What Is Shared Web Hosting?
Shared hosting can be compared to having an assigned seat on an airplane. When you purchase a ticket, you are given a certain amount of space within a plane, where you have access to the same amenities as most of the other passengers.
The same goes for a shared hosting account. When our clients pay for hosting fees, they are assigned an account within a server. Their account is able to access the same resources as other accounts within the same server. This is why shared web hosting is referred to a shared server, each account utilizes the same CPU and storage as the other accounts.
Should I Use Shared Hosting?
It is very common for individuals to question if shared hosting is the right option suitable to their needs. When in doubt, the first thing you need to ask yourself is: What type of website/services will you be offering? If your answer includes things like personal website, blog, small eCommerce, or a simple website, then I would suggest a shared hosting plan. However, if your answer includes things like a website for business purposes, large eCommerce website, detailed website or web applications, then you would be looking into hosting your site under a VPS (virtual private server) or a dedicated server.
Where Will My Website Be Stored?
Canadian Web Hosting is a 100% Canadian owned and operated company with data centers in both Vancouver, BC and Toronto, ON. For our local BC and western provinces, your data will be located in our Vancouver data centers. If you or your clients are located in Ontario or the eastern provinces, your data will be stored in one of our Toronto based servers.
Over the past couple of weeks, Canadian Web Hosting went around Downtown Vancouver to get the locals to try on our Google Glass. It was a fun adventure where we filmed Vancouverites reactions to the Glass, everyone we met was very eager to test this new technology.
We asked our interviewee’s to take a picture, record a video and some other fun stuff…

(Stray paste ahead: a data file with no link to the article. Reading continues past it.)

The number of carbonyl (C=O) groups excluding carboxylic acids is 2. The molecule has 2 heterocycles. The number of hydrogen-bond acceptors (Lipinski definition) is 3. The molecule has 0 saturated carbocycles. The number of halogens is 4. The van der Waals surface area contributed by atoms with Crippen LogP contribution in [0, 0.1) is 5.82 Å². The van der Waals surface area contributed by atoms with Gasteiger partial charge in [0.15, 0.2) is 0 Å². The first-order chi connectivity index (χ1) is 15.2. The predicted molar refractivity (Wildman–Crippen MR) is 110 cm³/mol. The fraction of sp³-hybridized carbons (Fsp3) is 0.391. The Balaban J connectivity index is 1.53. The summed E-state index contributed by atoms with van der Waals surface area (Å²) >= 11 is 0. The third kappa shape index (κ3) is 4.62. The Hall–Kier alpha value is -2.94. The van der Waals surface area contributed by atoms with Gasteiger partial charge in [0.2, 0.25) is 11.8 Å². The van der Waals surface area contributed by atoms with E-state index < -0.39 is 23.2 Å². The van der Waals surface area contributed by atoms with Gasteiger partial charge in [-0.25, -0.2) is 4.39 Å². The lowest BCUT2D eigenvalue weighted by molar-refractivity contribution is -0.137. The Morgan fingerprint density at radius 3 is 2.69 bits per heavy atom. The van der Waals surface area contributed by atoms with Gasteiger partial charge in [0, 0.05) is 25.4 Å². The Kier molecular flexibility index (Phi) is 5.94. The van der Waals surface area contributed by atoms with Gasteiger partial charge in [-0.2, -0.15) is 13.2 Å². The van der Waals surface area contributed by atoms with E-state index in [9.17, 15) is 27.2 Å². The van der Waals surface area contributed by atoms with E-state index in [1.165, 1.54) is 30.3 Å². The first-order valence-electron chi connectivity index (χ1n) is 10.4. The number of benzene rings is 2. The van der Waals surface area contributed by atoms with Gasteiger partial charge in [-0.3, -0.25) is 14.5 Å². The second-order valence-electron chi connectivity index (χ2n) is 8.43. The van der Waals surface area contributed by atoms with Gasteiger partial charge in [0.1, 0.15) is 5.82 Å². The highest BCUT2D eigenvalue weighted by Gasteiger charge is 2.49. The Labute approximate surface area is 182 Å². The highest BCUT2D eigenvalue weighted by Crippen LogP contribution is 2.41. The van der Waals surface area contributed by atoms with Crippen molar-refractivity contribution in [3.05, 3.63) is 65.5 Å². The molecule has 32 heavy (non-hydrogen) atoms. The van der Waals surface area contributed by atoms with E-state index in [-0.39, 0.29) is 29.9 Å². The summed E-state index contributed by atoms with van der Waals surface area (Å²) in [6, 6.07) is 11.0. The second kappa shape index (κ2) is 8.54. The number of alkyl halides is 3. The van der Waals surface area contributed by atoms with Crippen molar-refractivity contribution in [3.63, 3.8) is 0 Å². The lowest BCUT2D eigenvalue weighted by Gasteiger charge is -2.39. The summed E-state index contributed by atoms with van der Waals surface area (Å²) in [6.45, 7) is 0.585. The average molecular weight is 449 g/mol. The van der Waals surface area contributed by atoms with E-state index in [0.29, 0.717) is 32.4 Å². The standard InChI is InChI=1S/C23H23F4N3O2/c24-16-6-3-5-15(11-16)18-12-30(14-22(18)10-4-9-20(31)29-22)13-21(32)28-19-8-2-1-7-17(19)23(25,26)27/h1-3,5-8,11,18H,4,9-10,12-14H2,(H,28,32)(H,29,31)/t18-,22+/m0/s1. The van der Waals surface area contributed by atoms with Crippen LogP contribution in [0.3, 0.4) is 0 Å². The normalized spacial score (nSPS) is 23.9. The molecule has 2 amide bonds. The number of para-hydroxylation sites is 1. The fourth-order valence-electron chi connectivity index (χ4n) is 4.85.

Google Glass is an amazing yet fun technology that is opening many doors within multiple industries. We could be more excited for wearable technology, we can’t wait for when Google Glass is 100% ready for the public market.
Wednesday was an inspiring day for us at Canadian Web Hosting. We had the opportunity to volunteer at Union Gospel Mission, which is located in Vancouver’s Downtown Eastside. UGM is an urban relief organization that has several locations throughout Metro Vancouver. The establishment aims to transform local communities by overcoming poverty, homelessness and addiction. The organization has locations based in Surrey, New Westminster, Mission, and Vancouver.
As volunteers, we had the privilege to tour their brand new facility. UGM offers a full range of services to men, women and children in the form of meals, outreach, emergency shelter, alcohol & drug recovery, employment, education, affordable housing, children & family programs, and more.
Our day at UGM started with a tour at the main facility led by Nicole Robson, who is the Senior Development Officer. Robson described the services that are offered, and how the program has evolved over the last few years to meet the increasing demand of the DTES needs. Having the chance to learn about the reality faced by people living within this environment was an eye opening experience.
Following the tour, we were brought down to the kitchen where we assisted the kitchen staff in the preparation of lunch. We were immediately put to work by the chefs, along with the other volunteers. After preparing the food we helped serve around 200 meals. It was amazing to see how the process of feeding this amount of people flowed so perfectly. Although many of the people we came across are experiencing hardships in their lives, they were all extremely grateful and greeted us with warm smiles for the service we provided.